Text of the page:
Chapter

What’s a <i>Wh</i>-Word Got to Do with It?

Enoch O. Aboh and Roland Pfau

in Mapping the Left Periphery

Published in print January 2011 | ISBN: 9780199740376
Published online May 2011 | e-ISBN: 9780199895304 | DOI: http://dx.doi.org/10.1093/acprof:oso/9780199740376.003.0004

Series: Oxford Studies in Comparative Syntax

What’s a Wh-Word Got to Do with It?

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This chapter proposes a unified analysis for wh-questions and yes/no questions and shows that these are the expressions of an interrogative functional head (Inter) within the complementizer system. Building on Cheng’s (1991) clause typing hypothesis and a discussion of data from spoken and signed languages (e.g. Gungbe, Wari’, and Indian Sign Language), it is demonstrated that languages vary as to how they encode Inter, and whether this head attracts a constituent into its specifier or hosts a question operator (usually distinct from wh-phrases) that first merges there. The discussion further shows that wh-phrases do not generally participate in clause-typing (even in so-called wh-movement languages such as French and English). Accordingly, wh-movement is not triggered by clause typing per se, but results from the structural make-up of the wh-phrase itself. This means that wh-phrases are not inherently interrogative, contrary to what is often assumed in the literature.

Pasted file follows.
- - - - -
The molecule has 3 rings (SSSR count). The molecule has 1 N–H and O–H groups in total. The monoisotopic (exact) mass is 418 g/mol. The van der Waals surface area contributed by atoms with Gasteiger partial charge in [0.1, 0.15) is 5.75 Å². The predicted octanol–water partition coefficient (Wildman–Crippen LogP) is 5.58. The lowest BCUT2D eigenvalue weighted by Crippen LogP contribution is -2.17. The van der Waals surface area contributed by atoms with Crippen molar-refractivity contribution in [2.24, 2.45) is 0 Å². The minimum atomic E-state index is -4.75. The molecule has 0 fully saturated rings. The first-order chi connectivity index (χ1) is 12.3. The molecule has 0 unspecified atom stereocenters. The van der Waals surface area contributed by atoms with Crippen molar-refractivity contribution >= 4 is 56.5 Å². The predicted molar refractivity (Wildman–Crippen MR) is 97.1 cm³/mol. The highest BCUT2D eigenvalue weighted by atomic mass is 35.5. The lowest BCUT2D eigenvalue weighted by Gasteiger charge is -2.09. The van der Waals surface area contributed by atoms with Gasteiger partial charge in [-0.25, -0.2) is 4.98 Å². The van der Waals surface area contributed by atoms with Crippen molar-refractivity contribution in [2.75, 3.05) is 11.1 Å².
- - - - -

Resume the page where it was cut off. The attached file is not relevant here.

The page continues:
Keywords: left periphery; interrogatives; focus; clause typing; question particle; Gbe; sign language

Chapter.  12665 words. 

Subjects: Grammar, Syntax and Morphology

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